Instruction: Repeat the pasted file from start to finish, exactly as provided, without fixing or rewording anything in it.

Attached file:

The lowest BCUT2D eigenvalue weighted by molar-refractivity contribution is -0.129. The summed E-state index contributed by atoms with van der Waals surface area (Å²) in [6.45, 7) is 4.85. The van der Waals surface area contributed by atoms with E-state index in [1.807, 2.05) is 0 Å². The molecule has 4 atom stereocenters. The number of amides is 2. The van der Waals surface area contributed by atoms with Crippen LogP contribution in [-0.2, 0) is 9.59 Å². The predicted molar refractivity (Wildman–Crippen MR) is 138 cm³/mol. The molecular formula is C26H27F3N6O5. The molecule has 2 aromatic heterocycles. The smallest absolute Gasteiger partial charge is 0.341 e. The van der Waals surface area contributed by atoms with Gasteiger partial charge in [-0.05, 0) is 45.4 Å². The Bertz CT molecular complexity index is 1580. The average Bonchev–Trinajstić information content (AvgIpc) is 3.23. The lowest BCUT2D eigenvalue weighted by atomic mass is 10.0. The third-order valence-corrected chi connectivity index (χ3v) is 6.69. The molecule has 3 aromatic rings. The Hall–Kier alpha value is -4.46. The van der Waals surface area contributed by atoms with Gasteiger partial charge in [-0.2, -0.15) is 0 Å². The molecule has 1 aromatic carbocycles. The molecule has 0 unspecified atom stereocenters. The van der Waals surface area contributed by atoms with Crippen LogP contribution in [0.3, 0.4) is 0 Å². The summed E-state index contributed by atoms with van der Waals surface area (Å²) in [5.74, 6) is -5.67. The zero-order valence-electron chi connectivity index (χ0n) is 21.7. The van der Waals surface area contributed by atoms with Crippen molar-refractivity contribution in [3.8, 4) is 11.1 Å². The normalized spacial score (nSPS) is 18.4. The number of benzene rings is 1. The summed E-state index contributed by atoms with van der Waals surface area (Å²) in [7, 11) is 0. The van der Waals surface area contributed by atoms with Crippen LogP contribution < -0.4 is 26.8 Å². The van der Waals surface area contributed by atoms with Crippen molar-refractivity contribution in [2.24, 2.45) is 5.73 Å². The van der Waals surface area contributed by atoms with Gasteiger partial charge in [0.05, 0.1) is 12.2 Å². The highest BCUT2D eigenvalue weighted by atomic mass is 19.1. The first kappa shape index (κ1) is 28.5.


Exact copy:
The lowest BCUT2D eigenvalue weighted by molar-refractivity contribution is -0.129. The summed E-state index contributed by atoms with van der Waals surface area (Å²) in [6.45, 7) is 4.85. The van der Waals surface area contributed by atoms with E-state index in [1.807, 2.05) is 0 Å². The molecule has 4 atom stereocenters. The number of amides is 2. The van der Waals surface area contributed by atoms with Crippen LogP contribution in [-0.2, 0) is 9.59 Å². The predicted molar refractivity (Wildman–Crippen MR) is 138 cm³/mol. The molecular formula is C26H27F3N6O5. The molecule has 2 aromatic heterocycles. The smallest absolute Gasteiger partial charge is 0.341 e. The van der Waals surface area contributed by atoms with Gasteiger partial charge in [-0.05, 0) is 45.4 Å². The Bertz CT molecular complexity index is 1580. The average Bonchev–Trinajstić information content (AvgIpc) is 3.23. The lowest BCUT2D eigenvalue weighted by atomic mass is 10.0. The third-order valence-corrected chi connectivity index (χ3v) is 6.69. The molecule has 3 aromatic rings. The Hall–Kier alpha value is -4.46. The van der Waals surface area contributed by atoms with Gasteiger partial charge in [-0.2, -0.15) is 0 Å². The molecule has 1 aromatic carbocycles. The molecule has 0 unspecified atom stereocenters. The van der Waals surface area contributed by atoms with Crippen LogP contribution in [0.3, 0.4) is 0 Å². The summed E-state index contributed by atoms with van der Waals surface area (Å²) in [5.74, 6) is -5.67. The zero-order valence-electron chi connectivity index (χ0n) is 21.7. The van der Waals surface area contributed by atoms with Crippen molar-refractivity contribution in [3.8, 4) is 11.1 Å². The normalized spacial score (nSPS) is 18.4. The number of benzene rings is 1. The summed E-state index contributed by atoms with van der Waals surface area (Å²) in [7, 11) is 0. The van der Waals surface area contributed by atoms with Crippen LogP contribution < -0.4 is 26.8 Å². The van der Waals surface area contributed by atoms with Crippen molar-refractivity contribution in [2.24, 2.45) is 5.73 Å². The van der Waals surface area contributed by atoms with Gasteiger partial charge in [0.05, 0.1) is 12.2 Å². The highest BCUT2D eigenvalue weighted by atomic mass is 19.1. The first kappa shape index (κ1) is 28.5.